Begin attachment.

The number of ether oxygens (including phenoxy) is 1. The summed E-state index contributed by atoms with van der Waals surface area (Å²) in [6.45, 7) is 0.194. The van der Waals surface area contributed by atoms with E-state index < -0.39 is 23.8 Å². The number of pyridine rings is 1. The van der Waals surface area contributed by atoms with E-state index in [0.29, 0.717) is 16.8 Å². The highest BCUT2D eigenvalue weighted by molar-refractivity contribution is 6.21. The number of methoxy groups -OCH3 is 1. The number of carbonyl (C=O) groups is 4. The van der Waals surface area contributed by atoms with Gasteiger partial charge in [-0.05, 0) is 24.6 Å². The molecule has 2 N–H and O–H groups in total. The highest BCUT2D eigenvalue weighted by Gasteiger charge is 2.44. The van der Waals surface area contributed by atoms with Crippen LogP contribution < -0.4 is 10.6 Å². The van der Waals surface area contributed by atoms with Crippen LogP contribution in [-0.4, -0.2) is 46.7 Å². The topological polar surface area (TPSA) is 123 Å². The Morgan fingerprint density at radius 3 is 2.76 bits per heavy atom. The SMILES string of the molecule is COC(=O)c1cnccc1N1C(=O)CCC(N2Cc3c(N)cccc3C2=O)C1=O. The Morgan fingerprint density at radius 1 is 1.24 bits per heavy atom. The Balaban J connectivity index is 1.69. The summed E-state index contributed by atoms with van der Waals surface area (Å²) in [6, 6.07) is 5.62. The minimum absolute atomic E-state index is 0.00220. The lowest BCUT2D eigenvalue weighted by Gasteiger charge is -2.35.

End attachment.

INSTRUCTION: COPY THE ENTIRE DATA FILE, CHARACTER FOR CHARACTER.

The number of ether oxygens (including phenoxy) is 1. The summed E-state index contributed by atoms with van der Waals surface area (Å²) in [6.45, 7) is 0.194. The van der Waals surface area contributed by atoms with E-state index < -0.39 is 23.8 Å². The number of pyridine rings is 1. The van der Waals surface area contributed by atoms with E-state index in [0.29, 0.717) is 16.8 Å². The highest BCUT2D eigenvalue weighted by molar-refractivity contribution is 6.21. The number of methoxy groups -OCH3 is 1. The number of carbonyl (C=O) groups is 4. The van der Waals surface area contributed by atoms with Gasteiger partial charge in [-0.05, 0) is 24.6 Å². The molecule has 2 N–H and O–H groups in total. The highest BCUT2D eigenvalue weighted by Gasteiger charge is 2.44. The van der Waals surface area contributed by atoms with Crippen LogP contribution < -0.4 is 10.6 Å². The van der Waals surface area contributed by atoms with Crippen LogP contribution in [-0.4, -0.2) is 46.7 Å². The topological polar surface area (TPSA) is 123 Å². The Morgan fingerprint density at radius 3 is 2.76 bits per heavy atom. The SMILES string of the molecule is COC(=O)c1cnccc1N1C(=O)CCC(N2Cc3c(N)cccc3C2=O)C1=O. The Morgan fingerprint density at radius 1 is 1.24 bits per heavy atom. The Balaban J connectivity index is 1.69. The summed E-state index contributed by atoms with van der Waals surface area (Å²) in [6, 6.07) is 5.62. The minimum absolute atomic E-state index is 0.00220. The lowest BCUT2D eigenvalue weighted by Gasteiger charge is -2.35.